Born into a Victorian Danish family, Karen Christentze Dinesen married her second cousin, a high-spirited and philandering baron, and moved to Kenya where she ran a coffee plantation, painted, and wrote. She later returned to Denmark, lived through the German occupation during World War II, and became a pivotal figure in Heretica, a major literary movement that flourished in Denmark after the war. By the time of her death, Dinesen was an international figure. Truman Capote would later call Out of Africa one of the most beautiful books of the century.
Despite the popularity of her writing, little is known about her life. For this provocative biography, Pelensky has uncovered hundreds of papers in libraries and private collections, and discovered new interview sources in Africa, Denmark, and England to help put the pieces of Dinesen’s life together. Her father’s outspoken sympathy for the plight of the American Indians, his suicide and the effects of his personal anguish as a failed adventurer are illuminated as major forces on Dinesen’s imagination. The Danish history of romance and masquerade and the tradition of pantomime in Denmark are also explored as themes that recur in Dinesen’s work.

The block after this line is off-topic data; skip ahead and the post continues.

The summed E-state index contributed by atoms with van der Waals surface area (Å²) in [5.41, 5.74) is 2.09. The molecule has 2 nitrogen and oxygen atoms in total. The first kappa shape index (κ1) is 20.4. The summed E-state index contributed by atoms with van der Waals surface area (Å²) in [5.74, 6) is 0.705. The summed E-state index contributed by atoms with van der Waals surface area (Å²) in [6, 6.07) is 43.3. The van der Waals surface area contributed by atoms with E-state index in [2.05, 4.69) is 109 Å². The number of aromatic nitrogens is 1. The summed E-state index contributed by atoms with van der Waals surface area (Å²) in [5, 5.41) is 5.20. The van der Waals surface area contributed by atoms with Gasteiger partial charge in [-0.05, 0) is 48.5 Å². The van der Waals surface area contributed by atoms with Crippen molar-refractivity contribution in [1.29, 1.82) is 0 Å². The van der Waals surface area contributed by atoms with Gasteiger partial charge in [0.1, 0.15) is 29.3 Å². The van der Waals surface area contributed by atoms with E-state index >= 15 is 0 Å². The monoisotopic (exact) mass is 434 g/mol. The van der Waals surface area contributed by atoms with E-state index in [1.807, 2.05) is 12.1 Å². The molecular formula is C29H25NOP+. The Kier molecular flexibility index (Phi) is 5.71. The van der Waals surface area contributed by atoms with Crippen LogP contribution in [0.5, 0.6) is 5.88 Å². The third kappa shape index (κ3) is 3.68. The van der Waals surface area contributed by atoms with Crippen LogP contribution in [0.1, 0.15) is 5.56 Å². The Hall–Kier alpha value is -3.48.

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Hundreds of thousands of prisoners were incarcerated in camp around the world during World War II. And individuals from all walks of life joined international organizations like the Red Cross, churches, and other religious groups to help counter the hopelessness of camp life.
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